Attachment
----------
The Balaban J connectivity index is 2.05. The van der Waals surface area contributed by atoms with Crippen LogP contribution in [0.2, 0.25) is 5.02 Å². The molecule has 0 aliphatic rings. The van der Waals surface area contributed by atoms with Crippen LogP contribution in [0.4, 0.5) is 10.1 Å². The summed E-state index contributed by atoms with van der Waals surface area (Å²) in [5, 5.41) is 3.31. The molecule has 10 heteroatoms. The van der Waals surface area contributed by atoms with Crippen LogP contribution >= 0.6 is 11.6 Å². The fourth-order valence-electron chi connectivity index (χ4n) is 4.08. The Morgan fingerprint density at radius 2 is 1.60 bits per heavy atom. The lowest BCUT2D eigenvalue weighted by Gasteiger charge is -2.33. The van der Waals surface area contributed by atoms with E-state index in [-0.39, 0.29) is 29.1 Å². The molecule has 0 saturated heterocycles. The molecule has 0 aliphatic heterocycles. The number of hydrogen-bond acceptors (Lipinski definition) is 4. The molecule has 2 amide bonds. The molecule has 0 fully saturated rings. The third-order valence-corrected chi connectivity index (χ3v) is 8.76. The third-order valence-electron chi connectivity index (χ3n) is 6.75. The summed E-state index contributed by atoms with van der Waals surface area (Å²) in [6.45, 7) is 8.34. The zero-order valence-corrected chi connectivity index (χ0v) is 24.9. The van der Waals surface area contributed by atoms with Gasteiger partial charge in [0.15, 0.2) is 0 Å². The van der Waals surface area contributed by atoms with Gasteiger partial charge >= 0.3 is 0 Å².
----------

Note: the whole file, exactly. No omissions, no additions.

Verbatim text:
The Balaban J connectivity index is 2.05. The van der Waals surface area contributed by atoms with Crippen LogP contribution in [0.2, 0.25) is 5.02 Å². The molecule has 0 aliphatic rings. The van der Waals surface area contributed by atoms with Crippen LogP contribution in [0.4, 0.5) is 10.1 Å². The summed E-state index contributed by atoms with van der Waals surface area (Å²) in [5, 5.41) is 3.31. The molecule has 10 heteroatoms. The van der Waals surface area contributed by atoms with Crippen LogP contribution >= 0.6 is 11.6 Å². The fourth-order valence-electron chi connectivity index (χ4n) is 4.08. The Morgan fingerprint density at radius 2 is 1.60 bits per heavy atom. The lowest BCUT2D eigenvalue weighted by Gasteiger charge is -2.33. The van der Waals surface area contributed by atoms with E-state index in [-0.39, 0.29) is 29.1 Å². The molecule has 0 saturated heterocycles. The molecule has 0 aliphatic heterocycles. The number of hydrogen-bond acceptors (Lipinski definition) is 4. The molecule has 2 amide bonds. The molecule has 0 fully saturated rings. The third-order valence-corrected chi connectivity index (χ3v) is 8.76. The third-order valence-electron chi connectivity index (χ3n) is 6.75. The summed E-state index contributed by atoms with van der Waals surface area (Å²) in [6.45, 7) is 8.34. The zero-order valence-corrected chi connectivity index (χ0v) is 24.9. The van der Waals surface area contributed by atoms with Gasteiger partial charge in [0.15, 0.2) is 0 Å². The van der Waals surface area contributed by atoms with Gasteiger partial charge >= 0.3 is 0 Å².